ArgLab • International Conference

Wittgenstein & Feminist Epistemology

Words, Voices and Silences

International Conference
Wittgenstein & Feminist Epistemology: Words, Voices and Silences

16–17 May 2024, FCSH – NOVA University Lisbon

Organised by Wittgenstein & Women Group and Lisbon Wittgenstein Group/ArgLab – IFILNOVA


Anna Boncompagni (University of California, Irvine), Sofia Miguens (University of Porto)

Feminist epistemologists have long called our attention to the situated character of our knowledge, i.e., the way our social position and experiences affect what we may know about the world. In particular, they have sought to identify the way dominant epistemic conceptions and practices harm women and other marginalized subjects by producing and reproducing oppressive gendered schemas and myths. For most feminist epistemologists, however, the solution is not to correct the situated character of knowledge in search of a neutral, properly objective account. Rather, the fact that knowledge is embedded in our practices should be seen as its very condition of possibility which “turns out to be about particular and specific embodiment and definitely not about the false vision promising transcendence of all limits and responsibility”, as Donna Haraway famously put it.

These feminist insights closely resonate with Wittgenstein’s appeal that we “bring words back from their metaphysical to their everyday use”. According to Stanley Cavell, this appeal involves a rejection of the metaphysical voice that dominates philosophical inquiry in favour of a project that seeks to recover the human voice itself. The disqualification of the human voice from the philosophical register derives from a general suspicion of all that is ordinary and adherence to the fantasy of a purified medium outside our language from which to evaluate the world. Much like feminist theorists, Wittgenstein turns this suspicion around and questions a long-standing philosophical captivity to the proverbial view from nowhere.

How is meaning derived from silence in the face of the ideological contours of our dominant conceptual resources? What does it take for marginalized voices to be heard within societies that are unresponsive to them? How can these reflections be illuminated by both feminist theory and Wittgensteinian scholarship? Where do they leave us in regard to traditionally central epistemological notions such as objectivity, justification and truth? What can they tell us about the way systems of domination affect our epistemic practices? How do they relate to phenomena such as epistemic oppression, hermeneutical injustice, willful hermeneutical ignorance? What other productive interactions can result from this dialogue? These and other related questions should set the tone for the 4th International Conference Wittgenstein & Women.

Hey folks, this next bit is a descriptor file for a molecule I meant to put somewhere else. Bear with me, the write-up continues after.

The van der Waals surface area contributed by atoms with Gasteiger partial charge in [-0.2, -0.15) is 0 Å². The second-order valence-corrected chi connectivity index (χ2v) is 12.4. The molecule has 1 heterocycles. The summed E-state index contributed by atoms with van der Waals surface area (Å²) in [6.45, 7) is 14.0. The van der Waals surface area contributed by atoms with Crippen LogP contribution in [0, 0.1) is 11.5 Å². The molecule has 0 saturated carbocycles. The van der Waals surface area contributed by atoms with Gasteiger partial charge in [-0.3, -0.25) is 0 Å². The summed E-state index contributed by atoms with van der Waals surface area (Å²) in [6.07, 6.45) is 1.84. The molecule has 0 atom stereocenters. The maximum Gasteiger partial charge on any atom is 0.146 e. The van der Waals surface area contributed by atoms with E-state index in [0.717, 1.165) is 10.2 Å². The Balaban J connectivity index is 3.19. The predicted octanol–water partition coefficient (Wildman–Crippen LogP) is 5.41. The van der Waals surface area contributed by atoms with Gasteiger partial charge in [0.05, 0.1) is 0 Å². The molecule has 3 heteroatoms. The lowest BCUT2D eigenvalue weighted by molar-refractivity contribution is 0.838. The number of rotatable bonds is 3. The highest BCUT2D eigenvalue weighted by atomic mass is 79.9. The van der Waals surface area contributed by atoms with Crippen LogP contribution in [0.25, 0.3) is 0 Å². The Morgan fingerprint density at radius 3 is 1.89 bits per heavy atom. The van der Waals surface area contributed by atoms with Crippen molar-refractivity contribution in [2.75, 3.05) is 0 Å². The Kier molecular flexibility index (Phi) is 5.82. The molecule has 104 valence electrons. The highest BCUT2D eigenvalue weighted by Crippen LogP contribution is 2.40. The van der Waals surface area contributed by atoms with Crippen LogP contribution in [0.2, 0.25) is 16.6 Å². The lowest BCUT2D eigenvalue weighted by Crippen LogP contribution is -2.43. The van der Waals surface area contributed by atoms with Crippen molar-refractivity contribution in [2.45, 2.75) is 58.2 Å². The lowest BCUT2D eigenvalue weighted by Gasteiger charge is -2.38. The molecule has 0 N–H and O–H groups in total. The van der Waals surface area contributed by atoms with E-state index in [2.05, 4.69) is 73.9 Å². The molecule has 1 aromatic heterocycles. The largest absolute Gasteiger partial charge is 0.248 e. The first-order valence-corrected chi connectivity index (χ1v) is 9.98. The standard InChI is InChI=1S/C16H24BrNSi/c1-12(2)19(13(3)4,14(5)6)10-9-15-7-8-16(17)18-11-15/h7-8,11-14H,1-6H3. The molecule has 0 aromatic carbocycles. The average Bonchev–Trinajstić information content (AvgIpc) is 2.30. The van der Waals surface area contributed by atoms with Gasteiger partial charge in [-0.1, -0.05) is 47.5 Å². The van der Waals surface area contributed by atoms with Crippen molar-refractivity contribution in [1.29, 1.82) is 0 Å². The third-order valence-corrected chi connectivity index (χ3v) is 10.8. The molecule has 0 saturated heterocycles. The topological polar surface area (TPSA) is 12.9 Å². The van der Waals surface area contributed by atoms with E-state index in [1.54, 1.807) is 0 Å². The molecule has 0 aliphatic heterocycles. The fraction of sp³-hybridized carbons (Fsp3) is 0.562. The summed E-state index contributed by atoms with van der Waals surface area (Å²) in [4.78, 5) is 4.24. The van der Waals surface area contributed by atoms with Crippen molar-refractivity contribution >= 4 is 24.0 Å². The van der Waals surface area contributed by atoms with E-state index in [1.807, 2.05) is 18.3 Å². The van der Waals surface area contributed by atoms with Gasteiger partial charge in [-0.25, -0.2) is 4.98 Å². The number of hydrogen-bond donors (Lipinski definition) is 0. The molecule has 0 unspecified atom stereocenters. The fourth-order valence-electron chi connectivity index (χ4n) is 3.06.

Thursday, May 16

9:45–10:00 Welcome

| Storytelling and Situated Knowledges |

10:00–10:45 Salla Aldrin Salskov & Ryan Manhire (Åbo Akademi University – Turku)
“Beyond Clashing Certainties: Testimonial and Hermeneutical In/Justices in Bedrock Gender”

10:45–10:50 Short Break

10:50–11:35 Miranda Young (New School for Social Research, New York)
“Legibility and Narration: The Importance of Visibility and Obscurity in Survivor Politics”

11:35–12:00 Coffee Break

12:00–12:45 Filippo Batisti (Catholic University of Portugal, Braga)
“Prolific Plurality against Refractory Relativism: Defending Transformative Difference within Deep Epistemic Disagreements”

12:45–14:30 Lunch Break

| Morals and Wittgensteinian Ethics: The Question of Silences |

14:30–15:30 Keynote Address | Sofia Miguens (University of Porto)
“Miscarriages of Thought: Cora Diamond on ‘Natural Subjugation’”

15:30–15:35 Short Break

15:35–16:20 Fran Scapinello (University of Lisbon)

“Confronting Voices: Lorde, Murdoch, and Wittgenstein on Philosophical and Political Methods of Silence”

16:20–16:45 Coffee Break

16:45–17:30 Manuela Teles (University of Porto)

“Women & Animals: an exercise on concepts after Diamond (and Wittgenstein)”

Friday, May 17

10:30-10:45 Welcome

| Concepts: Language and Experience, Language as Experience |

10:45-11:30 Valérie Aucouturier (UCLouvain Saint-Louis Brussels)

“Our Concepts and Where We Speak From”

11:30–11:45 Coffee Break

11:45–12:30 Amadeusz Just (University of Warsaw)
“Breaking the Silence With Primitive Reactions”

12:30–15:00 Lunch Break

15:00–16:00 Keynote Address | Anna Boncompagni (University of California, Irvine)
“Once More With Feeling: A Feminist-Wittgensteinian Take on Language and Liberation” [online]

16:00–16:30 Coffee Break


The workshop is not open to the public. Junior researchers give a 10-minute presentation of their papers, followed by a discussion with the keynote speakers.


Melina Bentes (Nova University Lisbon)
“On Hinge Epistemology”

Anton Hug (Paris 1 Panthéon-Sorbonne)
“Gender as Social Phenomenon”

Romane Debat (École Normale Supérieure, Paris)
“The Concept of ‘Consent’”

Event supported by the Foundation for Science and Technology (Fundação para a Ciência e para a Tecnologia) of the Portuguese Ministry of Education and Science under the project UIDP/00183/2020.